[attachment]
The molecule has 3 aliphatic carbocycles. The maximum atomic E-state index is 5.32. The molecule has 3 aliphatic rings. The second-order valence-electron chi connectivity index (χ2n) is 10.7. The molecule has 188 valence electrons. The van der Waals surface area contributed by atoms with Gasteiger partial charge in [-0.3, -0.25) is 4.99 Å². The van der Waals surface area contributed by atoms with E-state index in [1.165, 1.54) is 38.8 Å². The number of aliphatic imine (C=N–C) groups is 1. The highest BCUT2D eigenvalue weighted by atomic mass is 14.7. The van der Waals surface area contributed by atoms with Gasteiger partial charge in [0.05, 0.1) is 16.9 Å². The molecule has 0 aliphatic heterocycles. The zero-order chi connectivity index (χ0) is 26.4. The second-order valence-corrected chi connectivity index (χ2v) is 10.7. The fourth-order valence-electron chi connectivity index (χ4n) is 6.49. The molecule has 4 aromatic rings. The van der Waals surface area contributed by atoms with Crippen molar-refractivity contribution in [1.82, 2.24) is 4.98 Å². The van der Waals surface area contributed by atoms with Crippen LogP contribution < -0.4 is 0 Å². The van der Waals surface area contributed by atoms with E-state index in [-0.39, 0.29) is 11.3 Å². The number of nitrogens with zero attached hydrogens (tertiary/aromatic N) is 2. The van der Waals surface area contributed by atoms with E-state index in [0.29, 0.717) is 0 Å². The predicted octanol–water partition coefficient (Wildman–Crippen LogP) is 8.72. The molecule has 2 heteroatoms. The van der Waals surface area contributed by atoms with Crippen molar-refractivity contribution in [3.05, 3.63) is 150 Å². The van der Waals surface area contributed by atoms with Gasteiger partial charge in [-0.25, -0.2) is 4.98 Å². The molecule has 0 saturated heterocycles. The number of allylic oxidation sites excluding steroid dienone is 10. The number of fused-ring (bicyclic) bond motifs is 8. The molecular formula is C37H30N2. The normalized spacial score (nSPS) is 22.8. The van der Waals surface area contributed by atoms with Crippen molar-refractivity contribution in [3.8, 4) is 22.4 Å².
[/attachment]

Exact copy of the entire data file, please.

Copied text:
The molecule has 3 aliphatic carbocycles. The maximum atomic E-state index is 5.32. The molecule has 3 aliphatic rings. The second-order valence-electron chi connectivity index (χ2n) is 10.7. The molecule has 188 valence electrons. The van der Waals surface area contributed by atoms with Gasteiger partial charge in [-0.3, -0.25) is 4.99 Å². The van der Waals surface area contributed by atoms with E-state index in [1.165, 1.54) is 38.8 Å². The number of aliphatic imine (C=N–C) groups is 1. The highest BCUT2D eigenvalue weighted by atomic mass is 14.7. The van der Waals surface area contributed by atoms with Gasteiger partial charge in [0.05, 0.1) is 16.9 Å². The molecule has 0 aliphatic heterocycles. The zero-order chi connectivity index (χ0) is 26.4. The second-order valence-corrected chi connectivity index (χ2v) is 10.7. The fourth-order valence-electron chi connectivity index (χ4n) is 6.49. The molecule has 4 aromatic rings. The van der Waals surface area contributed by atoms with Crippen molar-refractivity contribution in [1.82, 2.24) is 4.98 Å². The van der Waals surface area contributed by atoms with Crippen LogP contribution < -0.4 is 0 Å². The van der Waals surface area contributed by atoms with E-state index in [-0.39, 0.29) is 11.3 Å². The number of nitrogens with zero attached hydrogens (tertiary/aromatic N) is 2. The van der Waals surface area contributed by atoms with E-state index in [0.29, 0.717) is 0 Å². The predicted octanol–water partition coefficient (Wildman–Crippen LogP) is 8.72. The molecule has 2 heteroatoms. The van der Waals surface area contributed by atoms with Crippen molar-refractivity contribution in [3.05, 3.63) is 150 Å². The van der Waals surface area contributed by atoms with Gasteiger partial charge in [-0.25, -0.2) is 4.98 Å². The molecule has 0 saturated heterocycles. The number of allylic oxidation sites excluding steroid dienone is 10. The number of fused-ring (bicyclic) bond motifs is 8. The molecular formula is C37H30N2. The normalized spacial score (nSPS) is 22.8. The van der Waals surface area contributed by atoms with Crippen molar-refractivity contribution in [3.8, 4) is 22.4 Å².